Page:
Thousands of Akron schoolchildren in kindergarten through fifth grade will be going on smarter field trips.

The GAR Foundation has given $1.2 million to Akron Public Schools to tie grade-specific field trips with classroom curriculum, with all elementary school children — an estimated 8,800 — eventually participating annually.

The program, called Essential Experiences, was announced Thursday during Superintendent David James’ annual State of the Schools address. James touched on numerous subjects during his talk at Tangier restaurant, including the expansion of high school College and Career Academies and the creation of the I Promise School in collaboration with the LeBron James Family Foundation. The luncheon speech was sponsored by the Akron Press Club.

The GAR Foundation’s grant to fund Essential Experiences is among numerous innovations taking place in the school system, James said.

“These simply won’t be field trips. They’ll be like field trips on steroids,” James said.

Under Essential Experiences, Akron kindergartners will be involved in an arts and music program with ArtSparks; first-graders will travel to the Akron Zoo and have visits by the Akron ZooMobile; second-graders will go to the Cleveland Museum of Natural History; third-graders will visit Hale Farm & Village; fourth-graders will go to the Akron Art Museum; and fifth-graders will visit Stan Hywet Hall & Gardens. The program starts this spring, followed by full implementation in the fall.

Two senior members of the Akron-based GAR Foundation briefly addressed the audience.

“GAR’s mission is to help Akron become smarter, stronger and more vibrant,” foundation President Christine Amer Mayer said. “For years we have supported out-of-school plans and enrichment activities.”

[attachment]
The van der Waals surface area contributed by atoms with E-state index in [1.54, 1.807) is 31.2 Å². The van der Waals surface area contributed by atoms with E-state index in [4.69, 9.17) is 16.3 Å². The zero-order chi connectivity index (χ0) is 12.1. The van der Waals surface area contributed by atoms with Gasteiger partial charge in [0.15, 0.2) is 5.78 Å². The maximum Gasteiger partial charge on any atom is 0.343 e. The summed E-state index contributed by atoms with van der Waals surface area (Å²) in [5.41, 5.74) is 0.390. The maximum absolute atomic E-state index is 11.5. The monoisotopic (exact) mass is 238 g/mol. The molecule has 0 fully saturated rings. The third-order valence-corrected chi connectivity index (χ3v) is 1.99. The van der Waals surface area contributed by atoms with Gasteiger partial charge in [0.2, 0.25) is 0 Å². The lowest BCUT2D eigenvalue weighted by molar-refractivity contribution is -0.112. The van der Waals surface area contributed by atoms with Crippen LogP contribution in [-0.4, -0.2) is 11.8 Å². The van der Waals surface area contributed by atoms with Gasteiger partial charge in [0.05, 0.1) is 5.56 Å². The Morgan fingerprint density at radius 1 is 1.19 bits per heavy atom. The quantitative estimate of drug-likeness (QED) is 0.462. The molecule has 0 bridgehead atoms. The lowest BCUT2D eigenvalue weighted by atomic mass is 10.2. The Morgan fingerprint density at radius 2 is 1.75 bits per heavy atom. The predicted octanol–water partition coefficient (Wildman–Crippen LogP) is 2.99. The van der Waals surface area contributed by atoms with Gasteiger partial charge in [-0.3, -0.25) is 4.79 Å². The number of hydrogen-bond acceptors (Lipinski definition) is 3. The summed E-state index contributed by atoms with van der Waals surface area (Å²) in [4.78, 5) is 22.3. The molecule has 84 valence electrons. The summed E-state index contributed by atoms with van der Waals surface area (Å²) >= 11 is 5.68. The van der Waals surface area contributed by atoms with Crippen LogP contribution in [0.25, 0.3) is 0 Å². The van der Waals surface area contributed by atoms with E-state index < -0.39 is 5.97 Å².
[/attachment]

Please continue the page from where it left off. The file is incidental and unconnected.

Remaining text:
While some schools were able to provide valuable out-of-school experiences, others in the Akron school system were unable to participate through no fault of their own, Mayer said.

“So we set out to solve that problem,” she said.

Essential Experiences is designed to connect classroom learning with a field trip to a local cultural asset, Kirstin Toth, senior vice president at the GAR Foundation, told the audience.

“Now these are much more than your typical field trip,” she said. “Think of them more as a field study rather than a field trip.”

The trips and experiences will be designed with each teacher’s lesson plan in mind, Toth said.

James said the school district’s role is to prepare students for the future, not the world of the 1960s and ‘70s in which he grew up.

“As a public school district, we have to do things differently,” he said. “Our organization must remain focused on student success by becoming more flexible, more engaged with the community, and using our resources in an efficient manner.”

The district — starting in August — is ready to launch College and Career Academies in each of its high schools, meaning every student will be selecting one of 57 career pathways, James said. The academies in part involve partnering with major employers and organizations in the Akron community, including Akron Children's Hospital, University of Akron, Bridgestone Americas, Summa Health, Goodyear and others.

James said the district will be making an announcement next week on a significant College and Career Academy partnership.

“What I see today is a community-wide effort to improve the lives of students,” James said.

James referred to the Rev. Dr. Martin Luther King Jr. visiting Oberlin College in 1965 and telling a story about the character Rip Van Winkle who woke up after 20 years to find George Washington had replaced the king of England. There is nothing more tragic than “sleeping through a revolution,” King noted in his speech, James said.

James told the audience that his challenge to them is “to help our young people prepare for the revolution that is actually taking place today.”

Kids need to understand that they need an education to be prepared for the world of tomorrow, James said. “Please, please don’t let them fall asleep, to wake up and find that the world has passed them by.”

Jim Mackinnon covers business and county government. He can be reached at 330-996-3544 or jmackinnon@thebeaconjournal.com. Follow him @JimMackinnonABJ on Twitter or www.facebook.com/JimMackinnonABJ